The Ebola Virus
By:
Wesley Mark Whitworth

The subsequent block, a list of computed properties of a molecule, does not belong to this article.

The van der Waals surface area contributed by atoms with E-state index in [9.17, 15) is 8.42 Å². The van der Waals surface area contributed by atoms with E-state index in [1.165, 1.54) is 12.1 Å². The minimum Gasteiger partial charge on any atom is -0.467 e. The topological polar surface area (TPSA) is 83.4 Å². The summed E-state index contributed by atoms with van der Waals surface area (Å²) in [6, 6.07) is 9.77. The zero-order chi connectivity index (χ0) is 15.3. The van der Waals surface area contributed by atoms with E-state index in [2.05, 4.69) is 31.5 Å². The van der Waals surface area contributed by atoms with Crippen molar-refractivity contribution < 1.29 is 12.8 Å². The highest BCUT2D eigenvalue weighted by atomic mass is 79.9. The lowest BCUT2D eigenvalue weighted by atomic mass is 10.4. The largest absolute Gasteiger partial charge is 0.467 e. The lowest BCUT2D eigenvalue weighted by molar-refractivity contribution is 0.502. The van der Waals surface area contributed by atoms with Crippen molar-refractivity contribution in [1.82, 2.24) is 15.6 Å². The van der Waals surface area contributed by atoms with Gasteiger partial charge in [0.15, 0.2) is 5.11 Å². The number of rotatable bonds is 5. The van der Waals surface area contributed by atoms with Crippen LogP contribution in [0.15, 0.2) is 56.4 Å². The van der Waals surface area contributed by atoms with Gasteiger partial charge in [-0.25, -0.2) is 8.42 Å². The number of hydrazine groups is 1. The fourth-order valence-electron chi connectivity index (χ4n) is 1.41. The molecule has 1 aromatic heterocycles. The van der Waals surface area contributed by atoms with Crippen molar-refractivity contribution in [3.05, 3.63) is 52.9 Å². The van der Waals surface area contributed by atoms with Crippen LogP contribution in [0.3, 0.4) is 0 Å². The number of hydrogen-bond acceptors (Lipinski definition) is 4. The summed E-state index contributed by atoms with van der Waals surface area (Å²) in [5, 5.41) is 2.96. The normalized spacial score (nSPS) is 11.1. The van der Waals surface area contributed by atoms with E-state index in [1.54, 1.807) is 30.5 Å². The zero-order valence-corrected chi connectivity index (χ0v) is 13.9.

Ebola is an extremely deadly virus in our society today. Some even claim that is the most deadly ever discovered. Ebola is a member of the filoviruses (a family of RNA-BASED viruses). Filoviruses get their name from their peculiar shape. They appear to be long threads or filaments (henceforth the name filoviruses) *See attached photo. This virus was discovered in 1976 in Zaire, Africa and in Western Sudan, Africa. During the first outbreak there were approximately 550 cases leading to 340 deaths. Three years after the first outbreak, a smaller outbreak took place in Sudan, Africa. This outbreak was much smaller though, with only 34 cases and 22 deaths. The cause of this virus is still unknown. All that they really know is that the whole simian genus is susceptible to this disease (that includes most all members of the ape, chimpanzee, and various other monkey families). It can be carried though, through rodents (mice, rats, etc.), insects (mosquitoes, ticks, lice, etc.), and parasites (small bacteria). This disease is classified as a viral hemorrhagic fever. That means that the disease has very distinct qualities. Ebola starts out as muscle aches, light fever, and your basic flu symptoms. Ebola then progresses to respiratory problems, server bleeding of most all of the bodies orifices, kidney problems, and then death. Basic symptoms include: fever, headaches, muscle aches, sore throat, loss of appetite, diarrhea, and your other common flu symptoms. Ebola symptoms usually begin within three to sixteen days after initial contact. Although most cases result in death, it sometimes may appear as just a light flu. It is very contagious. Ebola can be spread by the aforementioned animals, or by personal contact. It also can be spread through sexual contact (even after recovery for a short period). Doctors can detect this virus in much the same manner as they detect tuberculosis. They check for antigens already present in the body or they can take a throat culture and detect it. Contracting the disease in the United States is highly unlikely though. The only people who are even put at risk are those that visit Zaire or come in contact with people who do. The United States as well as the Zaire government both have strict quarantine policies involving the disease. Anyone who wishes to find out more about precautions and measures that must be taken if visiting Zaire, you may contact the U.S. State Department at 202-647-5225. They have all the travel information and requirements you need to get into and out of the country.